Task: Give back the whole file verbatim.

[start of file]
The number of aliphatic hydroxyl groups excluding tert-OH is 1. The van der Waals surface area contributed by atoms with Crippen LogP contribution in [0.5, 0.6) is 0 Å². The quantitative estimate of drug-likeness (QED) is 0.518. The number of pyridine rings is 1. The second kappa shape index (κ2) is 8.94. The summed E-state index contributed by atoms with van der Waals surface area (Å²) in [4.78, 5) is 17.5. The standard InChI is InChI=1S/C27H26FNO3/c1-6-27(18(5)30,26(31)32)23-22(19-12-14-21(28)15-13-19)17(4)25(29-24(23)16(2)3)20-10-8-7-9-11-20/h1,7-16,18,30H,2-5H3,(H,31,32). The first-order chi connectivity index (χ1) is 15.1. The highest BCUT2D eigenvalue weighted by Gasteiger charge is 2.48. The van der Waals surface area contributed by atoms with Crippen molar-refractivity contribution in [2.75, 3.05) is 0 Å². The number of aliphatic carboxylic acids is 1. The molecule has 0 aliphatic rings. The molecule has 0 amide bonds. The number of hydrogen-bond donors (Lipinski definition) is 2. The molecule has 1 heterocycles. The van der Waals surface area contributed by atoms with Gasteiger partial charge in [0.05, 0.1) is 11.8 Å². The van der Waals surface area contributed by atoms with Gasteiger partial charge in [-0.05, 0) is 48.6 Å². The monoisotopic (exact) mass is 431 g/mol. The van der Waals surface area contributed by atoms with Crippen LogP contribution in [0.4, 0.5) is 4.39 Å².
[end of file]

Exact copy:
The number of aliphatic hydroxyl groups excluding tert-OH is 1. The van der Waals surface area contributed by atoms with Crippen LogP contribution in [0.5, 0.6) is 0 Å². The quantitative estimate of drug-likeness (QED) is 0.518. The number of pyridine rings is 1. The second kappa shape index (κ2) is 8.94. The summed E-state index contributed by atoms with van der Waals surface area (Å²) in [4.78, 5) is 17.5. The standard InChI is InChI=1S/C27H26FNO3/c1-6-27(18(5)30,26(31)32)23-22(19-12-14-21(28)15-13-19)17(4)25(29-24(23)16(2)3)20-10-8-7-9-11-20/h1,7-16,18,30H,2-5H3,(H,31,32). The first-order chi connectivity index (χ1) is 15.1. The highest BCUT2D eigenvalue weighted by Gasteiger charge is 2.48. The van der Waals surface area contributed by atoms with Crippen molar-refractivity contribution in [2.75, 3.05) is 0 Å². The number of aliphatic carboxylic acids is 1. The molecule has 0 aliphatic rings. The molecule has 0 amide bonds. The number of hydrogen-bond donors (Lipinski definition) is 2. The molecule has 1 heterocycles. The van der Waals surface area contributed by atoms with Gasteiger partial charge in [0.05, 0.1) is 11.8 Å². The van der Waals surface area contributed by atoms with Gasteiger partial charge in [-0.05, 0) is 48.6 Å². The monoisotopic (exact) mass is 431 g/mol. The van der Waals surface area contributed by atoms with Crippen LogP contribution in [0.4, 0.5) is 4.39 Å².